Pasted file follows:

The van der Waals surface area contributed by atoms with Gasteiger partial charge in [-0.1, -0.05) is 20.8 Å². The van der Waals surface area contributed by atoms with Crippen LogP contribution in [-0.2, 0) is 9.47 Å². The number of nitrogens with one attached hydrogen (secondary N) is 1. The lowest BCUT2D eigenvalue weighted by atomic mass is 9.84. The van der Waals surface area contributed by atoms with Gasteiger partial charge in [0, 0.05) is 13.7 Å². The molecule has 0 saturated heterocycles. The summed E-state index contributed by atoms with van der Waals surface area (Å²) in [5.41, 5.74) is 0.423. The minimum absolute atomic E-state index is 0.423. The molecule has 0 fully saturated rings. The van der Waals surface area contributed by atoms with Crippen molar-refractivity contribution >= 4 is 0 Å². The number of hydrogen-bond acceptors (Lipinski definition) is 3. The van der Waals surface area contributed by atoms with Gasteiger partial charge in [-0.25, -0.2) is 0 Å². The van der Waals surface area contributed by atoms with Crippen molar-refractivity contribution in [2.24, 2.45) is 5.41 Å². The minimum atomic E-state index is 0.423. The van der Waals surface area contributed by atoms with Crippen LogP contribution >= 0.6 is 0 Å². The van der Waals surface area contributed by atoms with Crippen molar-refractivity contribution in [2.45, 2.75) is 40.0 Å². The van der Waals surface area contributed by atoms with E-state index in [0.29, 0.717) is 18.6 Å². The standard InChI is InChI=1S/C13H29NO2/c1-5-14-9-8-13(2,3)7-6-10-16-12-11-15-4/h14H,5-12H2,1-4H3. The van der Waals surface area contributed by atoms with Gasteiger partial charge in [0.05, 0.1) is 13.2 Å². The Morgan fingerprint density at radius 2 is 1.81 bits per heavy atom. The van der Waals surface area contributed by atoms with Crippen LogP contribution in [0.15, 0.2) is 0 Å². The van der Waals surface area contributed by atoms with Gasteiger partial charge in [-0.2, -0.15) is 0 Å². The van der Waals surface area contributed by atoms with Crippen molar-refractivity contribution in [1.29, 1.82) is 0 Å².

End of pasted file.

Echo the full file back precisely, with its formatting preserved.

The van der Waals surface area contributed by atoms with Gasteiger partial charge in [-0.1, -0.05) is 20.8 Å². The van der Waals surface area contributed by atoms with Crippen LogP contribution in [-0.2, 0) is 9.47 Å². The number of nitrogens with one attached hydrogen (secondary N) is 1. The lowest BCUT2D eigenvalue weighted by atomic mass is 9.84. The van der Waals surface area contributed by atoms with Gasteiger partial charge in [0, 0.05) is 13.7 Å². The molecule has 0 saturated heterocycles. The summed E-state index contributed by atoms with van der Waals surface area (Å²) in [5.41, 5.74) is 0.423. The minimum absolute atomic E-state index is 0.423. The molecule has 0 fully saturated rings. The van der Waals surface area contributed by atoms with Crippen molar-refractivity contribution >= 4 is 0 Å². The number of hydrogen-bond acceptors (Lipinski definition) is 3. The van der Waals surface area contributed by atoms with Gasteiger partial charge in [-0.25, -0.2) is 0 Å². The van der Waals surface area contributed by atoms with Crippen molar-refractivity contribution in [2.24, 2.45) is 5.41 Å². The minimum atomic E-state index is 0.423. The van der Waals surface area contributed by atoms with Crippen LogP contribution >= 0.6 is 0 Å². The van der Waals surface area contributed by atoms with Crippen molar-refractivity contribution in [2.45, 2.75) is 40.0 Å². The van der Waals surface area contributed by atoms with E-state index in [0.29, 0.717) is 18.6 Å². The standard InChI is InChI=1S/C13H29NO2/c1-5-14-9-8-13(2,3)7-6-10-16-12-11-15-4/h14H,5-12H2,1-4H3. The van der Waals surface area contributed by atoms with Gasteiger partial charge in [0.05, 0.1) is 13.2 Å². The Morgan fingerprint density at radius 2 is 1.81 bits per heavy atom. The van der Waals surface area contributed by atoms with Crippen LogP contribution in [0.15, 0.2) is 0 Å². The van der Waals surface area contributed by atoms with Gasteiger partial charge in [-0.2, -0.15) is 0 Å². The van der Waals surface area contributed by atoms with Crippen molar-refractivity contribution in [1.29, 1.82) is 0 Å².